Legacy This!

I own a mid-2011 Mac Mini Server. Earlier this year I brought it back to Japan with me. Being relatively compact, it was easy to transport. But it was in rough shape: hard drives loudly hummed, the fan whistled, and the whole operation ran hot.

Over on Reddit I outlined my situation as basically Is upgrading my Mac Mini Disks Worth It? The answer was yes! I got a Dell 27″ IPS display, an AmazonBasics monitor mounting arm, and cleaned up my desk to celebrate. Note to self: I still need a good chair.

Then I tackled the big issue – work at home.

There is not much need for me to bring my company issued MacBook Air home with me most days. My current generation iPad with a Magic Keyboard handles 90% of what I need in the off hours. But what about what about the 10%, and when I work from home?

Using VMWare Fusion on my Mac Mini, I set up a virtual machine for work. It only took 4 tries to get it set up properly for work. The issues were with the setup mechanism with the corporate environment, but VMWare did me few favors – doesn’t support non-English keyboards in guests without editing the VMX file, no Unity for a macOS guests, no T.R.I.M. support, and others. Regardless, all of the apps I need for work are installed and working in the VM.

Next I need to address my backup plan for the Mini, get that chair I mentioned, and come up with an elegant way to disguise my desk when not needed. I’m thinking small curtains.

I might consider an incremental upgrade to a 2012 Server but not to the 2014 Mac Mini models due to their lack of user replaceable components. If Apple were to release a new Mac Mini in the 2011/2012 mold with updated everything I would jump on it.

As things are, even though my Mini is now end of support with Apple, it works well with upgrades. When the Mini dies, if Apple keeps on its current course, I’d get a topped out MacBook Pro 15 and just permanently dock it with a smart outlet to keep the battery in as good a shape as possible. I’d hope I’d never have to use it as an actual laptop but use Negative Visualization to prepare me for the experience.

It would be sad, though.

[Career] Turn over, Stoic Assessment & Career Maintenance

December brought change.

The VP for whom I worked in Japan moved to another role in the organization. Another VP in Japan upon whom I relied for expat info and insight into our corporate business environment is decamping for Europe in the new year. I hear tell of other possible shake-ups, but I rely on other people’s translations. I should do something about that. Anyway …

I’m inundated w/ queries on my status – what would it take for me to stay? Will I stay? Will the changes impact my staying? It’s all mostly moot as I re-enlisted in mid-November. Yet I can’t help but feel cheated that these significant changes happened so close to my contract date without notification. I thought I was connected in to be in the know. I clearly wasn’t.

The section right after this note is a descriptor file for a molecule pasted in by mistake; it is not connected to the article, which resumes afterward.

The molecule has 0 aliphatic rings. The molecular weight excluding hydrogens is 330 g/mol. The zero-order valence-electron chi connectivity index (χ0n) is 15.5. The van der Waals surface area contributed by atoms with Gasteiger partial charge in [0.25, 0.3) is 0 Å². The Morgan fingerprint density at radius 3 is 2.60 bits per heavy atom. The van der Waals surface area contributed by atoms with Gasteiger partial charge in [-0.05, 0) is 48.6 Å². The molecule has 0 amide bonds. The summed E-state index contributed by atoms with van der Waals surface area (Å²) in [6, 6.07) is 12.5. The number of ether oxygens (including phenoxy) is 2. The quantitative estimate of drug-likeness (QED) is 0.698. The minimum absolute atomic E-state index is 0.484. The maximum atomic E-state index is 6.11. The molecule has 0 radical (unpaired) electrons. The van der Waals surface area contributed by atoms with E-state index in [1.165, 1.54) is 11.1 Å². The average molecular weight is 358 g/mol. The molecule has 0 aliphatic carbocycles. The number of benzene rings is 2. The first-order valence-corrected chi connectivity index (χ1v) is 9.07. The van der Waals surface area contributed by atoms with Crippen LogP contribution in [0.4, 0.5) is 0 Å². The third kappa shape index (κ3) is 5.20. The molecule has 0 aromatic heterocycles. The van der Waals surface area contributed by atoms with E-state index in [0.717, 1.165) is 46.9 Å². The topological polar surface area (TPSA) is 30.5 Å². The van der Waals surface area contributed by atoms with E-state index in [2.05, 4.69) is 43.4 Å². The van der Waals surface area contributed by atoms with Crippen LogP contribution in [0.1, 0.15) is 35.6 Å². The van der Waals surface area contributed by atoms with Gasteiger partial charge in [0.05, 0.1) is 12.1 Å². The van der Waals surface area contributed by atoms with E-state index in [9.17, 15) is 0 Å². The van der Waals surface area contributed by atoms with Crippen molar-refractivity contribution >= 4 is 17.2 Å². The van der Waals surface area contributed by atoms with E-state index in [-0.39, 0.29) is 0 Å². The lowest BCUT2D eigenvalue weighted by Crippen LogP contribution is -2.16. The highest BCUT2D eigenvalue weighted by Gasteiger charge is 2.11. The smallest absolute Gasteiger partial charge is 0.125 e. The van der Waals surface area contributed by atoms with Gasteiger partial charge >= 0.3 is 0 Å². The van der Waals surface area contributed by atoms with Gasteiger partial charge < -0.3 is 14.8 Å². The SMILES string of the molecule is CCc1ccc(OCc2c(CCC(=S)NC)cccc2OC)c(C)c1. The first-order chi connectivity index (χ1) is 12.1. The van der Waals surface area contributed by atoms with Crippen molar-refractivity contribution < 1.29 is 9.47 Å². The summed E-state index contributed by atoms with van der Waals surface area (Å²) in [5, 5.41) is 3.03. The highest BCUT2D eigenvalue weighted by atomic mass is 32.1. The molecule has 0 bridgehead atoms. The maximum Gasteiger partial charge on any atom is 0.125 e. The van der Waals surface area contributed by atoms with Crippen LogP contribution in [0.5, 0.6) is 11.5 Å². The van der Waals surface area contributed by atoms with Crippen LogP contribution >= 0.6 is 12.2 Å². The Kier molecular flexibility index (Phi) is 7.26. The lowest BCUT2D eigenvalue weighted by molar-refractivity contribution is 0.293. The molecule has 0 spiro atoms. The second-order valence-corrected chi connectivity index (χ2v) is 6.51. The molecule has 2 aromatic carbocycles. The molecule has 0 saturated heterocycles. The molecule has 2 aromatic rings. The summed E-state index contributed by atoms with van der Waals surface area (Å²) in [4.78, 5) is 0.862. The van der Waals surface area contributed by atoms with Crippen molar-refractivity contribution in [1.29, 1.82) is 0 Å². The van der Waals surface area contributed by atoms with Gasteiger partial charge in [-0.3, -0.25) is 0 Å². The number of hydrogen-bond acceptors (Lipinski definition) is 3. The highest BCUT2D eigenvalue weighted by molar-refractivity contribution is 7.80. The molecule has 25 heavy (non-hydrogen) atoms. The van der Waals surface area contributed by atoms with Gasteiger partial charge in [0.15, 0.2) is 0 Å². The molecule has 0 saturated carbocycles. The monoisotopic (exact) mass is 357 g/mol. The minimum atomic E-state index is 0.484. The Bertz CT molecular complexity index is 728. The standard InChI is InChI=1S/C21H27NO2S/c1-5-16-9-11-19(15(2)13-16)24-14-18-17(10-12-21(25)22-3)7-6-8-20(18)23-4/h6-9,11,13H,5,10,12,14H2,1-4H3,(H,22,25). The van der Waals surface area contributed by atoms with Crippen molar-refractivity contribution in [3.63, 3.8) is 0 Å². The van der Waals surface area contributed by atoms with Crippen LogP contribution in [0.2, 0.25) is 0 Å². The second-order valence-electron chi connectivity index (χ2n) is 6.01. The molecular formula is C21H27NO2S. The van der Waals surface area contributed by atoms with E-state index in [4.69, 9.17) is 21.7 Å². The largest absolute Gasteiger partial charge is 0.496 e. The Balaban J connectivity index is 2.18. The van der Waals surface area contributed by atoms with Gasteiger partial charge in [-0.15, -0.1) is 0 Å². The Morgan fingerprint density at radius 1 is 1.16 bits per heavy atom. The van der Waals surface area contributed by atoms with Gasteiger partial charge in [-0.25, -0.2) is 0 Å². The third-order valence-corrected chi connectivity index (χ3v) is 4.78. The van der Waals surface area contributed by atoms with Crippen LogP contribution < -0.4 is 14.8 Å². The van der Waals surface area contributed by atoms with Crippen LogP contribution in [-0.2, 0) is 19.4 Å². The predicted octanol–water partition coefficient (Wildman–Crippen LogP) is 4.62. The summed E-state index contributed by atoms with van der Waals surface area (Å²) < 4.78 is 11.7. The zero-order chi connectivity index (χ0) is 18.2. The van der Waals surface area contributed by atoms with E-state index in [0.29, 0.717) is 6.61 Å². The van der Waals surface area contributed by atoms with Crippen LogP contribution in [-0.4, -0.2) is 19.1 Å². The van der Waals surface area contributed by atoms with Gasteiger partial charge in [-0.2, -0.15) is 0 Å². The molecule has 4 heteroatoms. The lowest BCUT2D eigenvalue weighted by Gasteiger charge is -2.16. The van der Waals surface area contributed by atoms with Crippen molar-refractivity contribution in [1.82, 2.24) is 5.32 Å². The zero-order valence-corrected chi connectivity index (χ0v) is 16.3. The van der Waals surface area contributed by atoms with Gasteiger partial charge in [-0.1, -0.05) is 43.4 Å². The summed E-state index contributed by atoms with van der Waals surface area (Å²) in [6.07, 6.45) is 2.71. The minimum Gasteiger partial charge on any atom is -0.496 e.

My feeling is not rational. My employer & its agents are under no obligation (in the US, Canada, and other areas) to tell me about these things before I sign. In fact, it’s in their vested interest NOT to tell me. They want me to stay. Giving me the “heads up” before I “re-up” is bad business.

You better believe I will be far more critical on my next contract based on what happened in 2017. The problem is I have fewer people to ask for opinion and advice who have little or no vested interest in my action. That is something with which I will deal because I was prepared.

Stoicism has a concept of “negative visualization”, which is basically thinking about possible, probable, or guaranteed events that will happen in life about which we don’t want to think – events like a significant death in the family (parents, spouse, or children) or someone stealing all of your money or if your house burns down – with the idea of starting to deal with the emotions and contemplating what you would do about it. It’s a fantastic exercise, if a bit grim, in that you can think about it somewhat detached. You’re not dealing with the negative event in the heat of the moment with negative visualization. You can come up with a plan for when the bad things happen, especially if it’s inevitable. But how to deal with the emotions? Negative visualization in advance of the event is one way.

In security we have other phrases for this – Disaster Recovery and Business Continuity Planning. The new term is “Resiliency”. Negative visualization isn’t a better name, but it does offer some separation. For example:

When I was laid off from my job in January 2013 I had many pieces in place to find my next position – an up-to-date resume, a strong personal network, a well negotiated severance package, tools, and support from family & friends. Never the less, I was an emotional wreck for days after it happened. I’m five years removed from the event and I still have unresolved issues.

Had I exercised negative visualization about losing my job in 2012 & earlier, Stoicism postulates that I would have handled the transition better and would have fewer or no residual issues now.

Getting laid off would still have been a kick to the gut. But maybe I wouldn’t have been a gibbering sobbing wreck to the degree I was.